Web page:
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Achieving Reliable and Sustainable Next-Generation Memories

Kline Jr, Donald (2019) Achieving Reliable and Sustainable Next-Generation Memories. Doctoral Dissertation, University of Pittsburgh. (Unpublished)

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Conventional memory technology scaling has introduced reliability challenges due to dysfunctional, improperly formed cells and crosstalk from increased cell proximity. Furthermore, as the manufacturing effort becomes increasingly complex due to these deeply scaled technologies, holistic sustainability is negatively impacted. The development of new memory technologies can help overcome the capacitor scaling limitations of DRAM. However, these technologies have their own reliability concerns, such as limited write endurance in the case of Phase Change Memories (PCM). Moreover, emerging system requirements, such as in-memory encryption to protect sensitive or private data and operation in harsh environments create additional challenges that must be addressed in the context of reliability and sustainability. This dissertation provides new multifactor and ultimately unified solutions to address many of these concerns in the same system.

In particular, my contributions toward mitigating these issues are as follows. I present GreenChip and GreenAsic, which together provide the first tools to holistically evaluate new computer architecture, chip, and memory design concepts for sustainability. These tools provide detailed estimates of manufacturing and operational-phase metrics for different computing workloads and deployment scenarios. Using GreenChip, I examined existing DRAM reliability techniques in the context of their holistic sustainability impact, including my own technique to mitigate bitline crosstalk. For PCM, I provided a new reliability technique with no additional storage overhead that substantially increases the lifetime of an encrypted memory system. To provide bit-level error correction, I developed compact linked-list and Bloom-filter-based bit-level fault map structures, that provide unprecedented levels of error tabulation, combined with my own novel error correction and lifetime extension approaches based on these maps for less area than traditional ECC. In particular, FaME, can correct N faults using N bits when utilizing a bit-level fault map. For operation in harsh environments, I created a triple modular redundancy (TMR) pointer-based fault map, HOTH, which specifically protects cells shown to be weak to radiation. Finally, to combine the analyses of holistic sustainability and memory lifetime, I created the LARS technique, which adjusts the GreenChip indifference analysis to account for the additional sustainability benefit provided by increased reliability and lifetime.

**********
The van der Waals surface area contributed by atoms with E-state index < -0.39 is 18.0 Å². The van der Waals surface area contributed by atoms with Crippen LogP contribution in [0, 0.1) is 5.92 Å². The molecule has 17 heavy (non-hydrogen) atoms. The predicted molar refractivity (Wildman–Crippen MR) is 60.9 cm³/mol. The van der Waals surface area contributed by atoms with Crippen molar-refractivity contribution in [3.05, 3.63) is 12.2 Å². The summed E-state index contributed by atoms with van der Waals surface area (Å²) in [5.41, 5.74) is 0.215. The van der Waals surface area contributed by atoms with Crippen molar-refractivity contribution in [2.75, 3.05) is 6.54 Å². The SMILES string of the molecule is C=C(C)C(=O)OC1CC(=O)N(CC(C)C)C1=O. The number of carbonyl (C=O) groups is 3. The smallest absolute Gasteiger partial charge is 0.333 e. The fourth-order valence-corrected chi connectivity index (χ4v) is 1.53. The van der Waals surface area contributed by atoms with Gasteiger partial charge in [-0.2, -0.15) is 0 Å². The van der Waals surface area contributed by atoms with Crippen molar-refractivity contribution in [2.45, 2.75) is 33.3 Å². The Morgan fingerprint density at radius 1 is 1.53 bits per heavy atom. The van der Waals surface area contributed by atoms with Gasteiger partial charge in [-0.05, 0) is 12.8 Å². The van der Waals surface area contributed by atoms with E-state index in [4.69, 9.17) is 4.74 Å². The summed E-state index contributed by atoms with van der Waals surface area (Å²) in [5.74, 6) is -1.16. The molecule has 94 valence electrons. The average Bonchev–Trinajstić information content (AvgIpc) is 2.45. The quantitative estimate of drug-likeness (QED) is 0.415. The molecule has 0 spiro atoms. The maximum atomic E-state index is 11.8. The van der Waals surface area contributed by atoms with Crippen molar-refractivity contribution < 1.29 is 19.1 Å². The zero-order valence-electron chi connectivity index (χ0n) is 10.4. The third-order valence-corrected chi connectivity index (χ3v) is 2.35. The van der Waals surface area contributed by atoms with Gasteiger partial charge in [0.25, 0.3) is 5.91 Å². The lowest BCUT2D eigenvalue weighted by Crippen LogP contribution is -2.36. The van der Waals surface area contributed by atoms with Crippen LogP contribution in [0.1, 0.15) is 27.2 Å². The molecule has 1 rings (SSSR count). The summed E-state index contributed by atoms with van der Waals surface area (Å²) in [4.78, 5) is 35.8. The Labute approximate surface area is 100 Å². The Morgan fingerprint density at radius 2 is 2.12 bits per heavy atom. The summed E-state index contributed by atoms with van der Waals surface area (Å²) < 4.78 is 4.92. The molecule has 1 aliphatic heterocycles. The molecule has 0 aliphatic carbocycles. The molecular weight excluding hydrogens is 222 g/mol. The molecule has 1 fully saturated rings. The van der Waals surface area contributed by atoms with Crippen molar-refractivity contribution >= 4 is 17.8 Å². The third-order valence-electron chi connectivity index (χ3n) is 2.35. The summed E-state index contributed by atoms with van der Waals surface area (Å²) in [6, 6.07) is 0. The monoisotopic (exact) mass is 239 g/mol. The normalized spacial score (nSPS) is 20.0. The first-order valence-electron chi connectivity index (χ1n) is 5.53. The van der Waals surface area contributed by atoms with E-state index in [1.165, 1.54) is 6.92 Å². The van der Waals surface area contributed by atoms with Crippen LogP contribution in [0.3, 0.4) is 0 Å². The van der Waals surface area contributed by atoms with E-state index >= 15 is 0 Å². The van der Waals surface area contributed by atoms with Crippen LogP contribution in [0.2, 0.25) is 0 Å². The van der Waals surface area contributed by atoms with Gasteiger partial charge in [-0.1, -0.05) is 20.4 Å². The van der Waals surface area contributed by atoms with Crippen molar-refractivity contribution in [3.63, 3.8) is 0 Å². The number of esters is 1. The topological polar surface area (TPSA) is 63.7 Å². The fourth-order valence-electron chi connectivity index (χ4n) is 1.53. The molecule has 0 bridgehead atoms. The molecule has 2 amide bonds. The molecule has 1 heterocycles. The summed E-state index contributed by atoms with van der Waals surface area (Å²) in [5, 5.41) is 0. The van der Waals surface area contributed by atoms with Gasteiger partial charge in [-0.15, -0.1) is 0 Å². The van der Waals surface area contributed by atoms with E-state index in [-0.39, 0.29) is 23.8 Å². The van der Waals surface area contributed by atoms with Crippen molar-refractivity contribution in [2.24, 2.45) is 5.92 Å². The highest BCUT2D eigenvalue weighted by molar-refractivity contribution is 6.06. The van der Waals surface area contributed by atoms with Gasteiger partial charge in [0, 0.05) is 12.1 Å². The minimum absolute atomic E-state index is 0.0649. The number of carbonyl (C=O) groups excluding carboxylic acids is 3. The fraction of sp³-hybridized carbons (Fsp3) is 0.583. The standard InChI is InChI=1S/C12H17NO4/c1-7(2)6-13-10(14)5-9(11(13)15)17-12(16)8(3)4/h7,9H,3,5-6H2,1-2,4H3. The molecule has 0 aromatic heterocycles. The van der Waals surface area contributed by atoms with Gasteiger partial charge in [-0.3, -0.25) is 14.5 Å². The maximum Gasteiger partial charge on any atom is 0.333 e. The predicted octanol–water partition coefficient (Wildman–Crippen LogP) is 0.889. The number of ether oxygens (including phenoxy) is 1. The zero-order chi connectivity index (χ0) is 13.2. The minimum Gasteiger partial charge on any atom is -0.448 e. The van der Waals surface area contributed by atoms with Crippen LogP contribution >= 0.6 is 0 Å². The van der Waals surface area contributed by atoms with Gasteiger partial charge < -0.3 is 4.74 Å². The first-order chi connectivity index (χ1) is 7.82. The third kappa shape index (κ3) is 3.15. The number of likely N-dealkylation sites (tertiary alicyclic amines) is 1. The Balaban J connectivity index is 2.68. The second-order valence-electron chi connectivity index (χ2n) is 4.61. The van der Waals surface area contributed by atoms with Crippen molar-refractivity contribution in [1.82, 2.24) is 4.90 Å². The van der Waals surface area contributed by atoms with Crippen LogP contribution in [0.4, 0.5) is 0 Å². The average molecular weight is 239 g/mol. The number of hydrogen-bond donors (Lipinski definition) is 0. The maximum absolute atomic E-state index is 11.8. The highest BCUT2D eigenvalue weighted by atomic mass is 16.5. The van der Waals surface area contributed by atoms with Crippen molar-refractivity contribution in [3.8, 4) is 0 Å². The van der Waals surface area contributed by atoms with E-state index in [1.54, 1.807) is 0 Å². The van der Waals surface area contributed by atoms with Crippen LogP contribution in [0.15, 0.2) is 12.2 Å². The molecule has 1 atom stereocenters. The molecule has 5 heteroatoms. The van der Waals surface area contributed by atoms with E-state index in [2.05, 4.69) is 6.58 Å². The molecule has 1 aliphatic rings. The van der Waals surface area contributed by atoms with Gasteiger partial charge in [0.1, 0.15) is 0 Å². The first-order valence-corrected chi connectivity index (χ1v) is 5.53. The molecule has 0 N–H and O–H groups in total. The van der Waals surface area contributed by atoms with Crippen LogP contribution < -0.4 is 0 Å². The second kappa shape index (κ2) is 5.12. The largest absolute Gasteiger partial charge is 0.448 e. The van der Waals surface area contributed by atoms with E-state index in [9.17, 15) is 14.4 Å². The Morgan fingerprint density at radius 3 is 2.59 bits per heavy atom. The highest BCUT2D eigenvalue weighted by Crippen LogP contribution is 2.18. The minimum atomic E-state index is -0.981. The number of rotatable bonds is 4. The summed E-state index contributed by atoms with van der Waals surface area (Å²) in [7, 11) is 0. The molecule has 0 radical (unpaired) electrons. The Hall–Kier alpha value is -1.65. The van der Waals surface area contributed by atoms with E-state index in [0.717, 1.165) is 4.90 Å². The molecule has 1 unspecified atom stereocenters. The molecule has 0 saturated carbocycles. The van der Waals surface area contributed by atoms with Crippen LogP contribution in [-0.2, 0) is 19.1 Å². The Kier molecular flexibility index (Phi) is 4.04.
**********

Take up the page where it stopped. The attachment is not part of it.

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Item Type: University of Pittsburgh ETD
Status: Unpublished
CreatorsEmailPitt UsernameORCID
Kline Jr, Donalddek61@pittedudek610000-0002-4414-1513
ETD Committee:
TitleMemberEmail AddressPitt UsernameORCID
Committee ChairJones, Alexakjones@pitt.eduakjones
Committee MemberMelhem, Ramimelhem@cs.pitt.edumelhem
Committee MemberYang, Junjuy9@pitt.edujuy9
Committee MemberHu, Jingtongjthu@pitt.edujthu
Committee MemberXiong, Fengf.xiong@pitt.eduf.xiong
Date: 10 September 2019
Date Type: Publication
Defense Date: 9 July 2019
Approval Date: 10 September 2019
Submission Date: 10 July 2019
Access Restriction: No restriction; Release the ETD for access worldwide immediately.
Number of Pages: 146
Institution: University of Pittsburgh
Schools and Programs: Swanson School of Engineering > Electrical and Computer Engineering
Degree: PhD - Doctor of Philosophy
Thesis Type: Doctoral Dissertation
Refereed: Yes
Uncontrolled Keywords: Memory Reliability Sustainable Computing Emerging Memories Bit-level Faultmaps
Date Deposited: 10 Sep 2019 20:02
Last Modified: 10 Sep 2019 20:02


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